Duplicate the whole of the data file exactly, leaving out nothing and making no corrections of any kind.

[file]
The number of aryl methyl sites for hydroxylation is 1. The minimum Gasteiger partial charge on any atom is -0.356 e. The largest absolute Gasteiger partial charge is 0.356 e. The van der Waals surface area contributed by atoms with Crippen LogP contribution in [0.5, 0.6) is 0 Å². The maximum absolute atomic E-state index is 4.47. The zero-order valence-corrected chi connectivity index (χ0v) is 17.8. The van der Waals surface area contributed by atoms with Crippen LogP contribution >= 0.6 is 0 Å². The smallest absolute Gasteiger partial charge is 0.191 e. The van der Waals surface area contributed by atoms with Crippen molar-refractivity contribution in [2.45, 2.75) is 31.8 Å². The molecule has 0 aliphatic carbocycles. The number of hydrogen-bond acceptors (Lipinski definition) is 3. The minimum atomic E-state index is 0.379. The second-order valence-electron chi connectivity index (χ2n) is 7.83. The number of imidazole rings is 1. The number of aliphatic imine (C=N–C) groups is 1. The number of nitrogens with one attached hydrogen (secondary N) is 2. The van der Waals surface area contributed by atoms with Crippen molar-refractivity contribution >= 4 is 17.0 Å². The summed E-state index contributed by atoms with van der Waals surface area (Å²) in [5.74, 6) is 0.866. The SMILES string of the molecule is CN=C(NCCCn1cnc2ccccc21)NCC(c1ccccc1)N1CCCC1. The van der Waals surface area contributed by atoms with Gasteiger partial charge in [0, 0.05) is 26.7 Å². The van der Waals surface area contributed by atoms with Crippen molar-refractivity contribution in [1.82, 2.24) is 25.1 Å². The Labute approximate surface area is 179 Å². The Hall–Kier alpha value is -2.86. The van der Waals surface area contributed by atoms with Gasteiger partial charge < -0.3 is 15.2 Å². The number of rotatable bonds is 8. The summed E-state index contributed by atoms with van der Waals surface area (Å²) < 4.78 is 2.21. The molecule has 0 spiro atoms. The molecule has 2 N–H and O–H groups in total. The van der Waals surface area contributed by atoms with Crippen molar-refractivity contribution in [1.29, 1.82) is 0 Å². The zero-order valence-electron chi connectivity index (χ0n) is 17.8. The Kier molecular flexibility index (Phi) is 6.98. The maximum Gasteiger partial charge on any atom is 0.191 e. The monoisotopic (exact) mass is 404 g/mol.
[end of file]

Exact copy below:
The number of aryl methyl sites for hydroxylation is 1. The minimum Gasteiger partial charge on any atom is -0.356 e. The largest absolute Gasteiger partial charge is 0.356 e. The van der Waals surface area contributed by atoms with Crippen LogP contribution in [0.5, 0.6) is 0 Å². The maximum absolute atomic E-state index is 4.47. The zero-order valence-corrected chi connectivity index (χ0v) is 17.8. The van der Waals surface area contributed by atoms with Crippen LogP contribution >= 0.6 is 0 Å². The smallest absolute Gasteiger partial charge is 0.191 e. The van der Waals surface area contributed by atoms with Crippen molar-refractivity contribution in [2.45, 2.75) is 31.8 Å². The molecule has 0 aliphatic carbocycles. The number of hydrogen-bond acceptors (Lipinski definition) is 3. The minimum atomic E-state index is 0.379. The second-order valence-electron chi connectivity index (χ2n) is 7.83. The number of imidazole rings is 1. The number of aliphatic imine (C=N–C) groups is 1. The number of nitrogens with one attached hydrogen (secondary N) is 2. The van der Waals surface area contributed by atoms with Crippen molar-refractivity contribution >= 4 is 17.0 Å². The summed E-state index contributed by atoms with van der Waals surface area (Å²) in [5.74, 6) is 0.866. The SMILES string of the molecule is CN=C(NCCCn1cnc2ccccc21)NCC(c1ccccc1)N1CCCC1. The van der Waals surface area contributed by atoms with Gasteiger partial charge in [0, 0.05) is 26.7 Å². The van der Waals surface area contributed by atoms with Crippen molar-refractivity contribution in [1.82, 2.24) is 25.1 Å². The Labute approximate surface area is 179 Å². The Hall–Kier alpha value is -2.86. The van der Waals surface area contributed by atoms with Gasteiger partial charge < -0.3 is 15.2 Å². The number of rotatable bonds is 8. The summed E-state index contributed by atoms with van der Waals surface area (Å²) < 4.78 is 2.21. The molecule has 0 spiro atoms. The molecule has 2 N–H and O–H groups in total. The van der Waals surface area contributed by atoms with Crippen molar-refractivity contribution in [1.29, 1.82) is 0 Å². The zero-order valence-electron chi connectivity index (χ0n) is 17.8. The Kier molecular flexibility index (Phi) is 6.98. The maximum Gasteiger partial charge on any atom is 0.191 e. The monoisotopic (exact) mass is 404 g/mol.